Clean Room #16 (Gail Simone, Walter Geovani, Quinton Winter, Todd Klein, Jenny Frison-DC/Vertigo): It’s on like Donkey Kong. Demonic forces have infiltrated our world, and are ready to push humanity over the edge. Astrid and her organization are mobilizing, ready to kick said demonic forces in the taint.

The Old Guard #1 (Greg Rucka, Leandro Fernández, Daniela Miwa, Jodi Wynne-Image): Four weary immortals offer their services as mercenaries and get tricked into revealing their nature. This one’s off to a very promising start.

Savage Things #1 (Justin Jordan, Ibrahim Moustafa, Jordan Boyd, Josh Reed, John Paul Leon-DC/Vertigo): Children with sociopathic traits are recruited by an organization within the United States to be remorseless killers that will be unleashed on the nation’s enemies. What could possibly go wrong?

Royal City #1 (Jeff Lemire, Steve Wands-Image): The story of a dysfunctional family, the city they grew up in, and the loss that has manifested itself in different ways. I love the feel of this comic, and the way Lemire tells its story. I hope it sticks around for the long haul.

DC Rebirth update: I have read a few more titles in this new lineup recently, and I find I’m still not connecting with any of this stuff. At this point I’m honestly not sure if I’m just bringing in weird preconceived notion baggage, or if these books are really just mostly stale and bland throwbacks, but either way it’s not for me. I never want to be one of those people who dismisses a whole publisher’s worth of books for no reason (I still won’t touch Zenescope, who proudly just slap big ol’ titties on public domain fairy tales and call it a day, but I consider that sort of lazy exploitation a good reason), so I’ll still give one a read here and there, but in my opinion the really worthwhile comics in their arsenal are over at Vertigo and Young Animal.

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Redline #1 (Neal Holman, Clayton McCormack, Kelly Fitzpatrick, Crank!-Oni Press): I have no doubt only become MORE persnickety over the years about the execution of narrative, feeling that the HOW of storytelling makes all the difference when it seems like that old chestnut about there only being three (or maybe seven) basic stories is mostly true. So it was exciting to see this Science Fiction story approach its subject matter almost entirely from the point of view of a few US military agents stationed on Mars (ostensibly as a peacekeeping force). The exposition is as much in the repartee and shit-talking between Coyle and his team as it is in the art team’s gritty visuals. It comes across, speaking in the inevitable TV and movie comparisons, like Generation Kill meets Aliens, keeping us as entertained as we are intrigued.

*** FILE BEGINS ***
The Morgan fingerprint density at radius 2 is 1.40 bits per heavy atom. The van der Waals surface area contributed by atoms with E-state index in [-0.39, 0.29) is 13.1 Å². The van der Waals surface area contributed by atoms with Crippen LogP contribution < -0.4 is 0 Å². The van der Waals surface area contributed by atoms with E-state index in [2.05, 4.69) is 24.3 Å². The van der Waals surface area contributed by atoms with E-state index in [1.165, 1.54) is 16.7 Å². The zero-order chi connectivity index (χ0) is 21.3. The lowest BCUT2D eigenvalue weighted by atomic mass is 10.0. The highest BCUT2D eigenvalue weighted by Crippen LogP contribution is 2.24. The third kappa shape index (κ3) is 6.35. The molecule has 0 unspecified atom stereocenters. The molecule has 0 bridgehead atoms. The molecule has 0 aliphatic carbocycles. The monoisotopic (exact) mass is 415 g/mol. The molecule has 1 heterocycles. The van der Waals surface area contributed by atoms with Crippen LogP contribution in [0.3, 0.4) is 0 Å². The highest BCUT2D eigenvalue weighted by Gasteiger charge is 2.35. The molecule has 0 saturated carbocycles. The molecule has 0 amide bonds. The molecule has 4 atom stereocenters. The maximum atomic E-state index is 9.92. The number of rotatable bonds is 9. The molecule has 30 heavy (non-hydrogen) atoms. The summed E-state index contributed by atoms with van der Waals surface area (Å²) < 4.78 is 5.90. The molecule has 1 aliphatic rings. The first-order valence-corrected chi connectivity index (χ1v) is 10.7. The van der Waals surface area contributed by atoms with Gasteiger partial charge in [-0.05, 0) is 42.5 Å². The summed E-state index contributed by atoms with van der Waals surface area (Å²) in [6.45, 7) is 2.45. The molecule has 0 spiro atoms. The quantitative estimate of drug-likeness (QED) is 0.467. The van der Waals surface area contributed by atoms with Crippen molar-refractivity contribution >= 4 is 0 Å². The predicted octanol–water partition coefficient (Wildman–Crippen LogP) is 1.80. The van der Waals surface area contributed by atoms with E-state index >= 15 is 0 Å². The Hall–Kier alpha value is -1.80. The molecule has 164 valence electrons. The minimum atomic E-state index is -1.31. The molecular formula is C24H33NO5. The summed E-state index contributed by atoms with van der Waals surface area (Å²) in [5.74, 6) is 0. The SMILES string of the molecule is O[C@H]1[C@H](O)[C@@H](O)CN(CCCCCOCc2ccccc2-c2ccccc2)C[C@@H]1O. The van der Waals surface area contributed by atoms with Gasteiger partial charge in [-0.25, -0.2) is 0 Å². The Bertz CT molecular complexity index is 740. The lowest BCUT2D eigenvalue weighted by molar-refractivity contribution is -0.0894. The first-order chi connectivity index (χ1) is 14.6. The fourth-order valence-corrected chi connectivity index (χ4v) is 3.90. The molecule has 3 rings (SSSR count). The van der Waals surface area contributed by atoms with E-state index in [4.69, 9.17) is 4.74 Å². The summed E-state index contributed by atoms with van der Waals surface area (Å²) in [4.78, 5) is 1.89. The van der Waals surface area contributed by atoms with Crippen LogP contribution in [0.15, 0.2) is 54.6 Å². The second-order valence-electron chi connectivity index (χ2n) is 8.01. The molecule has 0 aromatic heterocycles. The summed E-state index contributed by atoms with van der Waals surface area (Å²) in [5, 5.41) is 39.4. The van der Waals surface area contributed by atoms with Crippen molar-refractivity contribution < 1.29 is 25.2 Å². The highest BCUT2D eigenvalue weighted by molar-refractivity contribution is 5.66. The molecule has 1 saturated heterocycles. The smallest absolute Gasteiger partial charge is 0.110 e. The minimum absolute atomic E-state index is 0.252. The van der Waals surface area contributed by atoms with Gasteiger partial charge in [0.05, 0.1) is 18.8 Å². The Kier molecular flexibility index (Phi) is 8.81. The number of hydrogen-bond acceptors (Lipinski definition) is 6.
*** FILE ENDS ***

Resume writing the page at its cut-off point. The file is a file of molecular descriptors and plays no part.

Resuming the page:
Green Valley #6 (Max Landis, Giuseppe Camuncoli, Cliff Rathburn, Jean-Francois Beaulieu, Pat Brosseau-Image): The issue where Max Landis essentially points out how dumb the plot to Terry Gilliam’s Time Bandits is.

The Wicked + The Divine #27 (Kieron Gillen, Jamie McKelvie, Matthew Wilson, Clayton Cowles, Dee Cunniffe-Image): This issue contains a very interesting experiment using eight-panel pages and color coding on those panels to differentiate scene breaks. I want to see more of this, please. Also, Dionysus tries to battle The Great Darkness with a series of experimental raves, because OF COURSE he does.

Copperhead #11 (Jay Faerber, Drew Moss, Ron Riley, Thomas Mauer, Scott Godlewski-Image): It has returned! Co-creator Scott Godlewski has passed the art torch to Drew Moss for now, who does a great job filling those big, Budroxifinicus-sized shoes. Speaking of everyone’s favorite wiseass, he drops a significant bomb on everyone at the conclusion of this issue.

Jessica Jones #6 (Brian Michael Bendis, Michael Gaydos, Matt Hollingsworth, VC’s Cory Petit, David Mack-Marvel): Man is this issue good! I really don’t know why people give Bendis so much shit–He keeps proving how adept he is at superhero storytelling, whether it’s dialogue, action, or drama, and the end to this first arc showcases that perfectly. AND it starts off with a flashback where Jessica (then known as Jewel) beats down Doctor Octopus and tells him that he has no dick, so there’s that. One of Marvel’s best right now.

I think that about wraps things up for this week. Join me next time, when there will be a new Bitch Planet, Kill or Be Killed, Manifest Destiny, God Country, Head Lopper, Injection, Spider-Man, The Mighty Thor, Ether, Batwoman (Oh yeah, I DID like that one), The Wild Storm, and more! In addition, I feel it’s time to drop a piece about working the retailer side of things, too, so keep an eye out for that.

Thanks for reading, and comment below so I don’t feel so alone in this world!

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And Happy Birthday, Freddie Prinze, Jr.!